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    Mr Speaker,

    I must agree with my right honourable friend NigelFarageMEP. It is a Nay from me.
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    (Original post by Nigel Farage MEP)
    Points 2, and 3 are minor points, there is nothing wrong with having Oxbridge, white males dominate the jury system if that is what is required; the best people from the best universities is ideal.
    This completely misses the point of juries. It's not a meritocracy - it's based on the constitutional right to be tried by one's peers (though I should note I don't support this right, I do think it would be too controversial to produce a Bill which challenges it directly).

    The attempts to match up minorities in juries to meet reflection of the country is only done for political reason as the ethnicity of someone does not alter their ability, conversely, it could be said the ethnicity of someone could impact the case in a perverse way if the juror grew up in a culture where a man raping his wife is seen as legitimate.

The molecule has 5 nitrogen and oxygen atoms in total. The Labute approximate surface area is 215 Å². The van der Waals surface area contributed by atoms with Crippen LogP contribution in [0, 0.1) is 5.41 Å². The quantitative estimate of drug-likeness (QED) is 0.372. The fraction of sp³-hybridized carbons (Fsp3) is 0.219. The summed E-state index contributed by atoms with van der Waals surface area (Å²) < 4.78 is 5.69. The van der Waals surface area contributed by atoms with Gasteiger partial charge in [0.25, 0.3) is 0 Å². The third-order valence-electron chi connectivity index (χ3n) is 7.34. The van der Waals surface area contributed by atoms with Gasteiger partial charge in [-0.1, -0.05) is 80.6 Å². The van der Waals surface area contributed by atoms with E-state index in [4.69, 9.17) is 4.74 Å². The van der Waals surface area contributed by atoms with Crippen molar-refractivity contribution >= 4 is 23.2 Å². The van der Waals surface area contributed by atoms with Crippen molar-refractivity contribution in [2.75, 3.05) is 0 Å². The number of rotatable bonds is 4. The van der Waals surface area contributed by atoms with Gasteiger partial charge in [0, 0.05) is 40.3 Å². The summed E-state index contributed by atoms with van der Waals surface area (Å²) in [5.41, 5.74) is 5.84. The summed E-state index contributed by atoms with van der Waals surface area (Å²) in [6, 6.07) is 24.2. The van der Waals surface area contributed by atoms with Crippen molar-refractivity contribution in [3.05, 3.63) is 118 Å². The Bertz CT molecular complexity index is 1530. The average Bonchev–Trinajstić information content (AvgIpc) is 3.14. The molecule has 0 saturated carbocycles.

It's not an attempt to match up minorities, but rather to make it random. Some cultures will, unfortunately, be underrepresented on juries as a result of being underrepresented on the electoral roll, but that cannot be avoided without a database of people being created (something I also support, but which, again, I feel to be too controversially authoritarian for my first Bill in this house).

    Your latter concern is unfounded. First, the jurors are not asked to reach conclusions on the ethics of a situation; they are asked to reach conclusions on the facts. Secondly, this would happen to a much greater extent under the present system.